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Poem by Henry Newbolt


The Dictionary of National Biography


SITTING at times over a hearth that burns
    With dull domestic glow, 
My thought, leaving the book, gratefully turns
    To you who planned it so.

Not of the great only you deigned to tell, --
    The stars by which we steer, -- 
But lights out of the night that flashed, and fell
    To night again, are here.

Such as were those, dogs of an elder day,
    Who sacked the golden ports, 
And those later who dare grapple their prey
    Beneath the harbour forts:

Some with flag at the fore, sweeping the world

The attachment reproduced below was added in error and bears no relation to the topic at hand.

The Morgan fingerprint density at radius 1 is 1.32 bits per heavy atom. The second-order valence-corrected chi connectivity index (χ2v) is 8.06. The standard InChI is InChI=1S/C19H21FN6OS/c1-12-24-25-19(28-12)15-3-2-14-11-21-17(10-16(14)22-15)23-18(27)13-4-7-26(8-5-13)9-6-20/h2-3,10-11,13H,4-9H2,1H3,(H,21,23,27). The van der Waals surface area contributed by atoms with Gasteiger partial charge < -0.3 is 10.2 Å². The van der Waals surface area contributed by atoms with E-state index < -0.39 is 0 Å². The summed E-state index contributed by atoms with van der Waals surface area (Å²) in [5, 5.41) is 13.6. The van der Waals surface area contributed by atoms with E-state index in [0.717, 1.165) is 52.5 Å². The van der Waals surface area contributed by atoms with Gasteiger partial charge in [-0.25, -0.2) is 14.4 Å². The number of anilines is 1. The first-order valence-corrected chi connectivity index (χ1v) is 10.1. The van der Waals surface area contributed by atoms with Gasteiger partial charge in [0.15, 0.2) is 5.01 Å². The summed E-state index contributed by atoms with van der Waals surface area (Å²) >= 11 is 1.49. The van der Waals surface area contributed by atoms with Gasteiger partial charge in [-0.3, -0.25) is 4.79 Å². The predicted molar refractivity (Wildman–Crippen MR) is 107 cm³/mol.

To find an equal fight, 
And some who joined war to their trade, and hurled
    Ships of the line in flight.

Whether their fame centuries long should ring
    They cared not over-much, 
But cared greatly to serve God and the king,
    And keep the Nelson touch;

And fought to build Britain above the tide
    Of wars and windy fate; 
And passed content, leaving to us the pride
    Of lives obscurely great.



                      Henry Newbolt


Henry Newbolt's other poems:
  1. Clifton Chapel
  2. Hawke
  3. He Fell among Thieves
  4. Admirals All
  5. Drake's Drum


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